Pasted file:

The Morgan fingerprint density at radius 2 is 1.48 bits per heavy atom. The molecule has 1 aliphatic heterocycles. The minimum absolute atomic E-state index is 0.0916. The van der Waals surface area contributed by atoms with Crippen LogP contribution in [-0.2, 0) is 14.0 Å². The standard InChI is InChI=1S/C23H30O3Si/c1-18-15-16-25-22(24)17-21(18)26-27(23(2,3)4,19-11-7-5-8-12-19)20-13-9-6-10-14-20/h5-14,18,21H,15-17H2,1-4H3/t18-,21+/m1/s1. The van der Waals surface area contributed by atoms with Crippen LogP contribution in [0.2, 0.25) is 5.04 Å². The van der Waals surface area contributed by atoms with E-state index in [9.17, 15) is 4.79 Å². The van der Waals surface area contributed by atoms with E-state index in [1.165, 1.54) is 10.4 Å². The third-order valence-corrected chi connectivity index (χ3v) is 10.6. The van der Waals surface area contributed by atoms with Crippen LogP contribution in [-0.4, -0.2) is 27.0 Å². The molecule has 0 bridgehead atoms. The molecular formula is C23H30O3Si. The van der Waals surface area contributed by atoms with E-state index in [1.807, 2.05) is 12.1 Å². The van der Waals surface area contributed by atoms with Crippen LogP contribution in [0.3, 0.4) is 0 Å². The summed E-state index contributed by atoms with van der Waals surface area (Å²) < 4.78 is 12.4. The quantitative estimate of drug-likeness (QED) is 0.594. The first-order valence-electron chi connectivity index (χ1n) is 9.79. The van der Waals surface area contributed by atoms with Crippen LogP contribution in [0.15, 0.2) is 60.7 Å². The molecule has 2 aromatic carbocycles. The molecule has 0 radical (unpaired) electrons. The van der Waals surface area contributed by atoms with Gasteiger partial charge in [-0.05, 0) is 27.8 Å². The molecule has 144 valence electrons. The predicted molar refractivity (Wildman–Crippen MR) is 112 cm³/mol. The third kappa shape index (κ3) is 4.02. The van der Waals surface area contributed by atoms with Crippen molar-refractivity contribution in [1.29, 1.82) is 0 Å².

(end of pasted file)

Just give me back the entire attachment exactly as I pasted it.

The Morgan fingerprint density at radius 2 is 1.48 bits per heavy atom. The molecule has 1 aliphatic heterocycles. The minimum absolute atomic E-state index is 0.0916. The van der Waals surface area contributed by atoms with Crippen LogP contribution in [-0.2, 0) is 14.0 Å². The standard InChI is InChI=1S/C23H30O3Si/c1-18-15-16-25-22(24)17-21(18)26-27(23(2,3)4,19-11-7-5-8-12-19)20-13-9-6-10-14-20/h5-14,18,21H,15-17H2,1-4H3/t18-,21+/m1/s1. The van der Waals surface area contributed by atoms with Crippen LogP contribution in [0.2, 0.25) is 5.04 Å². The van der Waals surface area contributed by atoms with E-state index in [9.17, 15) is 4.79 Å². The van der Waals surface area contributed by atoms with E-state index in [1.165, 1.54) is 10.4 Å². The third-order valence-corrected chi connectivity index (χ3v) is 10.6. The van der Waals surface area contributed by atoms with Crippen LogP contribution in [-0.4, -0.2) is 27.0 Å². The molecule has 0 bridgehead atoms. The molecular formula is C23H30O3Si. The van der Waals surface area contributed by atoms with E-state index in [1.807, 2.05) is 12.1 Å². The van der Waals surface area contributed by atoms with Crippen LogP contribution in [0.3, 0.4) is 0 Å². The summed E-state index contributed by atoms with van der Waals surface area (Å²) < 4.78 is 12.4. The quantitative estimate of drug-likeness (QED) is 0.594. The first-order valence-electron chi connectivity index (χ1n) is 9.79. The van der Waals surface area contributed by atoms with Crippen LogP contribution in [0.15, 0.2) is 60.7 Å². The molecule has 2 aromatic carbocycles. The molecule has 0 radical (unpaired) electrons. The van der Waals surface area contributed by atoms with Gasteiger partial charge in [-0.05, 0) is 27.8 Å². The molecule has 144 valence electrons. The predicted molar refractivity (Wildman–Crippen MR) is 112 cm³/mol. The third kappa shape index (κ3) is 4.02. The van der Waals surface area contributed by atoms with Crippen molar-refractivity contribution in [1.29, 1.82) is 0 Å².